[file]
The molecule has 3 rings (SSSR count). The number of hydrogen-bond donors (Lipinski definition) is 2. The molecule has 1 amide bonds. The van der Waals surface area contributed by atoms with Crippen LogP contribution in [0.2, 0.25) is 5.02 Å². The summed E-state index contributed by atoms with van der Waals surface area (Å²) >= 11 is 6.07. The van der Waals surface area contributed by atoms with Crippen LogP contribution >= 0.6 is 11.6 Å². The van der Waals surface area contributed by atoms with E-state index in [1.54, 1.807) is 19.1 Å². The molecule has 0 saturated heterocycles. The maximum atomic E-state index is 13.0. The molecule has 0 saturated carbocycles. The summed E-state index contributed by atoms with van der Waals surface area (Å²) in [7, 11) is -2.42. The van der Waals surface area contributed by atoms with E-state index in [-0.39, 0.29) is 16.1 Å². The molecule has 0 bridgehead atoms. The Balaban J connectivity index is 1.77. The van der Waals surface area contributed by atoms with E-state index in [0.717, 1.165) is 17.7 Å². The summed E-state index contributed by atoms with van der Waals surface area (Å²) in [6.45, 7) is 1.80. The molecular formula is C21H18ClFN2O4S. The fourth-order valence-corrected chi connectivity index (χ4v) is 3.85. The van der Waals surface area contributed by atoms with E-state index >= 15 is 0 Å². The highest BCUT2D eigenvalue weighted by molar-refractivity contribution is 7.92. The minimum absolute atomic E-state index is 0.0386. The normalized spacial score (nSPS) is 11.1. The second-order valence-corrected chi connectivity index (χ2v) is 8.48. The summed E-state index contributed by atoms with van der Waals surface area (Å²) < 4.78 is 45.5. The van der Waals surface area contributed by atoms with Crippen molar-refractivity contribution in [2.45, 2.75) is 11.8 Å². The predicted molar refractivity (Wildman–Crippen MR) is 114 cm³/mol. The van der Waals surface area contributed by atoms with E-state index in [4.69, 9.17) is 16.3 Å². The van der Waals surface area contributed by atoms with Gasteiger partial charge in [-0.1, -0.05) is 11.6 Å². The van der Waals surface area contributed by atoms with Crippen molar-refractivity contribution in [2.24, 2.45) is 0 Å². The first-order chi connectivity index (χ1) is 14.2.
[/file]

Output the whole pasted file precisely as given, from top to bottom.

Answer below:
The molecule has 3 rings (SSSR count). The number of hydrogen-bond donors (Lipinski definition) is 2. The molecule has 1 amide bonds. The van der Waals surface area contributed by atoms with Crippen LogP contribution in [0.2, 0.25) is 5.02 Å². The summed E-state index contributed by atoms with van der Waals surface area (Å²) >= 11 is 6.07. The van der Waals surface area contributed by atoms with Crippen LogP contribution >= 0.6 is 11.6 Å². The van der Waals surface area contributed by atoms with E-state index in [1.54, 1.807) is 19.1 Å². The molecule has 0 saturated heterocycles. The maximum atomic E-state index is 13.0. The molecule has 0 saturated carbocycles. The summed E-state index contributed by atoms with van der Waals surface area (Å²) in [7, 11) is -2.42. The van der Waals surface area contributed by atoms with E-state index in [-0.39, 0.29) is 16.1 Å². The molecule has 0 bridgehead atoms. The Balaban J connectivity index is 1.77. The van der Waals surface area contributed by atoms with E-state index in [0.717, 1.165) is 17.7 Å². The summed E-state index contributed by atoms with van der Waals surface area (Å²) in [6.45, 7) is 1.80. The molecular formula is C21H18ClFN2O4S. The fourth-order valence-corrected chi connectivity index (χ4v) is 3.85. The van der Waals surface area contributed by atoms with E-state index >= 15 is 0 Å². The highest BCUT2D eigenvalue weighted by molar-refractivity contribution is 7.92. The minimum absolute atomic E-state index is 0.0386. The normalized spacial score (nSPS) is 11.1. The second-order valence-corrected chi connectivity index (χ2v) is 8.48. The summed E-state index contributed by atoms with van der Waals surface area (Å²) < 4.78 is 45.5. The van der Waals surface area contributed by atoms with Crippen molar-refractivity contribution in [2.45, 2.75) is 11.8 Å². The predicted molar refractivity (Wildman–Crippen MR) is 114 cm³/mol. The van der Waals surface area contributed by atoms with E-state index in [4.69, 9.17) is 16.3 Å². The van der Waals surface area contributed by atoms with Gasteiger partial charge in [-0.1, -0.05) is 11.6 Å². The van der Waals surface area contributed by atoms with Crippen molar-refractivity contribution in [2.24, 2.45) is 0 Å². The first-order chi connectivity index (χ1) is 14.2.